The purpose of this study was to evaluate the prevalence of hyperprolactinemia in women with psychiatric disorders receiving antipsychotic treatment.
This study was conducted in accordance with the guidelines for the care of human study participants adopted by the Ethics Committee of Ehime University Hospital (approval number: 1602009), the Ethical Guidelines for Medical and Health Research Involving Human Subjects, and the principles of the Helsinki Declaration.
This retrospective study was carried out at Ehime University Hospital using data from electronic medical records dated between March 2011 and March 2015. We excluded the medical records of pregnant women, nursing women, as well as women with hypothyroidism or hypophyseal adenoma. Patients who underwent serum PRL monitoring after administration of psychiatric drugs were enrolled in this study. Patient characteristics (age [under 55 years], sex [only women]) and necessary research data (serum PRL and prescription history) were collected from the medical records of 83 patients with psychiatric disorders (Table 1). The antipsychotic drugs prescribed in this study were chlorpromazine, haloperidol, levomepromazine, risperidone, paliperidone, quetiapine, olanzapine, blonanserin, aripiprazole and clozapine. We used the equation described by Woods10) to calculate the equivalent dose of chlorpromazine for the dose of the other psychiatric drugs. The antipsychotic drug dosages used were then compared by chlorpromazine equivalent dosages.
Rate of prescribed atypical antipsychotic following patients with menstrual disorder versus with no menstrual disorder: a) p<0.05. Combination use show the number of patients with over two drugs induced by hyperprolactinemia such as chlorpromazine, haloperidol, levomepromazine, risperidone, paliperidone, quetiapine, olanzapine, blonanserin, aripiprazole and clozapine.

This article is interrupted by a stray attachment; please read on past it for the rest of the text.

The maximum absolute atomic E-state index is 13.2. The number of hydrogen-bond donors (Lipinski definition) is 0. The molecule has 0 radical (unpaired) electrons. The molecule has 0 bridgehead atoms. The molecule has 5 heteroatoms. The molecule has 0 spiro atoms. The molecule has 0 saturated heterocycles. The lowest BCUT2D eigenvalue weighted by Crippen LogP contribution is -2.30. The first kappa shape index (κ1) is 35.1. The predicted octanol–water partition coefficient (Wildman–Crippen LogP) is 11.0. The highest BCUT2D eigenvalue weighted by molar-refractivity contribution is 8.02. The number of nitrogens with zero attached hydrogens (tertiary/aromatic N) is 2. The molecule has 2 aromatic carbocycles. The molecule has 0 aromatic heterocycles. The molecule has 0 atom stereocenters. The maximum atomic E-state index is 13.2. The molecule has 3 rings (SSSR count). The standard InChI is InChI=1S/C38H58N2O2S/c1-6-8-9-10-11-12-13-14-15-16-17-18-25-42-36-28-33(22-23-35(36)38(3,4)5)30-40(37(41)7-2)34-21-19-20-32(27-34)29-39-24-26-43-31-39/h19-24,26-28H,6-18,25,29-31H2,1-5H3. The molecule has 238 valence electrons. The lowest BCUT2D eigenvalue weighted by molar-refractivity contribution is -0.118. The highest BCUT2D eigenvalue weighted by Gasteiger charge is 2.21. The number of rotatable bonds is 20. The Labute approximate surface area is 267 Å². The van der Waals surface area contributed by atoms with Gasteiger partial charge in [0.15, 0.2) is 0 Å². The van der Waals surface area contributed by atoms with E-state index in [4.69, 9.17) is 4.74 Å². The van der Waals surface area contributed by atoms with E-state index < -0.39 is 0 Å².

The data are shown as means and standard deviation. The statistical significance of the differences resulting from comparisons of patients with or without menstrual disorders was evaluated using the Mann–Whitney U test or Fisher’s exact test after checking for normal distribution using the Kolmogorov–Smirnov test. Receiver operating characteristic (ROC) curves were calculated, and the area under the curve (AUC) was calculated to evaluate the optimal cutoff point of serum PRL level to induce menstrual disorders. The optimal cutoff value was calculated using the following formula: (1−sensitivity)2+(1−specificity)2 with the ROC curve. A value of p<0.05 was considered significant. Statistical analyses were performed using Ekuseru-Toukei 2012 (Social Survey Research Information Co., Ltd., Tokyo, Japan).